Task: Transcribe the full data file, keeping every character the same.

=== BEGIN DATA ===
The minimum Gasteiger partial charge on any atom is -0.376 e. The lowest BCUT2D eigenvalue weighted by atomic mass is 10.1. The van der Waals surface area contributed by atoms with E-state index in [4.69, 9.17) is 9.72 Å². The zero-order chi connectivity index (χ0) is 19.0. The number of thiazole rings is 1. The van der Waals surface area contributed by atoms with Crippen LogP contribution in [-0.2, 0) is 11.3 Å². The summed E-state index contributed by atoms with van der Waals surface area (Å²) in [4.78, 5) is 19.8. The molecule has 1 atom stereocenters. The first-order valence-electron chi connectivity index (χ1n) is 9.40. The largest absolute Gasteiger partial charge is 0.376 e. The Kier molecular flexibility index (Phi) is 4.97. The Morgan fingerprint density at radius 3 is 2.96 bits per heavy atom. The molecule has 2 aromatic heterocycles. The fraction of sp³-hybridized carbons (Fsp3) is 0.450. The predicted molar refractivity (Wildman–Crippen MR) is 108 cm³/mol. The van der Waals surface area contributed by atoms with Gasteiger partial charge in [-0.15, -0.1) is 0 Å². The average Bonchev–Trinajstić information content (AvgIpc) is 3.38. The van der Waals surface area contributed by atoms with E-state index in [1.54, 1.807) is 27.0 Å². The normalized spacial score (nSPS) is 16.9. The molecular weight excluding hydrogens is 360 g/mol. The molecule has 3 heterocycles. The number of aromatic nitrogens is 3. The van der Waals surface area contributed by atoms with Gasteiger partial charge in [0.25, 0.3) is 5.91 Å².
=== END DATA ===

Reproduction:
The minimum Gasteiger partial charge on any atom is -0.376 e. The lowest BCUT2D eigenvalue weighted by atomic mass is 10.1. The van der Waals surface area contributed by atoms with E-state index in [4.69, 9.17) is 9.72 Å². The zero-order chi connectivity index (χ0) is 19.0. The number of thiazole rings is 1. The van der Waals surface area contributed by atoms with Crippen LogP contribution in [-0.2, 0) is 11.3 Å². The summed E-state index contributed by atoms with van der Waals surface area (Å²) in [4.78, 5) is 19.8. The molecule has 1 atom stereocenters. The first-order valence-electron chi connectivity index (χ1n) is 9.40. The largest absolute Gasteiger partial charge is 0.376 e. The Kier molecular flexibility index (Phi) is 4.97. The Morgan fingerprint density at radius 3 is 2.96 bits per heavy atom. The molecule has 2 aromatic heterocycles. The fraction of sp³-hybridized carbons (Fsp3) is 0.450. The predicted molar refractivity (Wildman–Crippen MR) is 108 cm³/mol. The van der Waals surface area contributed by atoms with Gasteiger partial charge in [-0.15, -0.1) is 0 Å². The average Bonchev–Trinajstić information content (AvgIpc) is 3.38. The van der Waals surface area contributed by atoms with E-state index in [1.54, 1.807) is 27.0 Å². The normalized spacial score (nSPS) is 16.9. The molecular weight excluding hydrogens is 360 g/mol. The molecule has 3 heterocycles. The number of aromatic nitrogens is 3. The van der Waals surface area contributed by atoms with Gasteiger partial charge in [0.25, 0.3) is 5.91 Å².